Not just an ordinary dude!

This is the Canadian-born singer/songwriter's thirteenth full album, and whilst he may have missed the radar of a lot of folk, you may well be aware of the female singer Jewell, with whom Steve co-wrote for, and opened up on many occasions for. The title for this album is Noineen Noiny Noin which having spent time in Australia, was how he heard someone saying Nineteen Ninety Nine and as a lot of things, this tickled Steve into using it as the title.

There is a real earthy feel to this album, from the classic Folk opener Spirit Hands, to the foot-tapping Country of Croatia that is as catchy as Hell and showcases Steve's tongue-in-cheek humour well. I Pray It Never Comes To This is a laid back sweet Folk tune whilst Slovenia Breeze sounds like harmonic Country that could well have been recorded in the 1970's.

Conversations With The Moon and Giving Thanks are quiet acoustic tracks that gentle swings back and forth, before the high-pitched vocals of Check Your Head which is part Stones, and part Kravitz that again could well have come from a few decades ago, and possibly stands out for being so very different to everything else.... Next is the Celtic-Folk of Ordinary Dude that will have you dancing and smiling like a fool, then Trash is a slow epic track that goes on for over seven minutes!

Once again we see the leaning towards the Sixties/Seventies Pop in the mellow Dreams 23 that has the old school barbershop harmonies and an experimental twist. Then the album finishes on a high with the fantastic Shuck-n-Jive Country-Rock of Sucker Punch, before the wonderful lyrics of Some Things About Me You Should Know that lists many things that are true of the singer. Steve has said that this is his most personal song to date which is therefore a nice end to the album.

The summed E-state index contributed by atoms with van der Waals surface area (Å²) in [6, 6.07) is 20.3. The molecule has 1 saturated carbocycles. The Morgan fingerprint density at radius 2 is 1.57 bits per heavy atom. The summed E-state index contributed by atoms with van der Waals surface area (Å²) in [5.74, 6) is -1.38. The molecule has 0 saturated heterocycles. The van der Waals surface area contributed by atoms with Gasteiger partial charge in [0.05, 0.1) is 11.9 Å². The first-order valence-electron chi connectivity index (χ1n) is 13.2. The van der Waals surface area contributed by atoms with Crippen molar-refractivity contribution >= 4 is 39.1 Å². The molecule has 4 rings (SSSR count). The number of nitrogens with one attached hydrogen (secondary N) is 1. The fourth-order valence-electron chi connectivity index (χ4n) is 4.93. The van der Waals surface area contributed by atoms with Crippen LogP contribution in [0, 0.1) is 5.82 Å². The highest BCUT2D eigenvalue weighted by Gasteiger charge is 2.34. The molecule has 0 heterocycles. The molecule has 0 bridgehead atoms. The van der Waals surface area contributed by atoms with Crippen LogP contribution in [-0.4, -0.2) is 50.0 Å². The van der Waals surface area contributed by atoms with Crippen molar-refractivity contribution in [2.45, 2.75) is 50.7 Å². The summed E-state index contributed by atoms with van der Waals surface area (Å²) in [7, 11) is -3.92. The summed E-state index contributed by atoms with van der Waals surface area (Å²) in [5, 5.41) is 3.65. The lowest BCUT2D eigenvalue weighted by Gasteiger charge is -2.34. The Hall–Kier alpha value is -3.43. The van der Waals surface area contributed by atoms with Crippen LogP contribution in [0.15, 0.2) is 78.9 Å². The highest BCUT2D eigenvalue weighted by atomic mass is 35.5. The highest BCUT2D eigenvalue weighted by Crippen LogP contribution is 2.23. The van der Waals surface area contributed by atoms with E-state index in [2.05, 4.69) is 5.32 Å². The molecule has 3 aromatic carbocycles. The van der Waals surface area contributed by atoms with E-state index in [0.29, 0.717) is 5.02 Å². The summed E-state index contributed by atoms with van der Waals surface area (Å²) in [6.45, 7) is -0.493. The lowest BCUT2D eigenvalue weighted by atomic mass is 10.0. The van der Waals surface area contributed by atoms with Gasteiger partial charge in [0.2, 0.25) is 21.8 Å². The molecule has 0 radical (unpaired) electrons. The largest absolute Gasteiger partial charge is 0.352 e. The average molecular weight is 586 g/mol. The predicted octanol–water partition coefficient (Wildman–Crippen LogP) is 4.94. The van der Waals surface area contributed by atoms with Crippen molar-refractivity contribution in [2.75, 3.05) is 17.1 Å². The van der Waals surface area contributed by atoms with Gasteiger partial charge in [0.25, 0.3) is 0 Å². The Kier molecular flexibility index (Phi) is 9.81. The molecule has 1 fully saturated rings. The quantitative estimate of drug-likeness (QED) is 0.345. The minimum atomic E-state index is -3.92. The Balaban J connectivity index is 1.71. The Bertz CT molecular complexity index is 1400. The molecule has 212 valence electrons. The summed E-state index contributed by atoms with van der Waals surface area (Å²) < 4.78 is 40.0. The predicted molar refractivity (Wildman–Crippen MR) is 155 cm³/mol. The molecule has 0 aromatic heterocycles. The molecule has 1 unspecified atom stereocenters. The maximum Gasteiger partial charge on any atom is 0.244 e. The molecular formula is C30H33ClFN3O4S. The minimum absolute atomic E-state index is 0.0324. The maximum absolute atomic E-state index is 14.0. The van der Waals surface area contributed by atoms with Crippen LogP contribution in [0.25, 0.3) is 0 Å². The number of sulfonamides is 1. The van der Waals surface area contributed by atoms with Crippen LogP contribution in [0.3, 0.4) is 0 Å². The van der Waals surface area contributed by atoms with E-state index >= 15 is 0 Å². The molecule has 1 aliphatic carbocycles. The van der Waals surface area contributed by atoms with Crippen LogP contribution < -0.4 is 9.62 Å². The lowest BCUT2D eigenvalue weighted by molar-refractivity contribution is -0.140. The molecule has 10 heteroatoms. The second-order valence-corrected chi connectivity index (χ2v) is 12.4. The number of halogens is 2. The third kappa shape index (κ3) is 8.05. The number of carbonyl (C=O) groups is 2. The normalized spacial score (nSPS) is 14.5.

As a welcoming addition we have a bonus CD with six further songs. The first is Killin' Myself To Be With You which whilst the lyrics are a bit silly, it is a lovely song with the great line: "My pants are on fire // I'm full of desire". Indeed sir. Then in Salt Suit we have one of those talking Country tunes (more known as tear-jerkers) that were most common place in the great 'Trucker' songs of years ago, like the 1976 classic by Red Sovine Teddy Bear. Next is the acoustic-hymn of From The Top Of Her Head, then Medical Career explores what might have been should Steve have swapped his guitar for a stethoscope, before the Beatle-esque Pop of 22 Love Avenue. The last song is great due to how it is recorded like an old vinyl 45. Dog In Bosnia is slow and thoughtful and reminiscent of the wonderful musical abilities of the underrated Davey MacManus from The Crimea (and The Crocketts).

So all in all we have an abundance of songs that are Folk classics with a Country leaning. Steve can write a great song with seemingly such ease that he probably writes a song whilst singing another. He keeps it simple without messing around with layers and distraction from cheeky, but clever, lyrics. There is nothing ground-breaking here, but that's okay, lovers of this type of music want it played like this: well, not tinkered around by some musical mad-scientist maverick to try and be different. This is good stuff. No, scrap that, this is great stuff!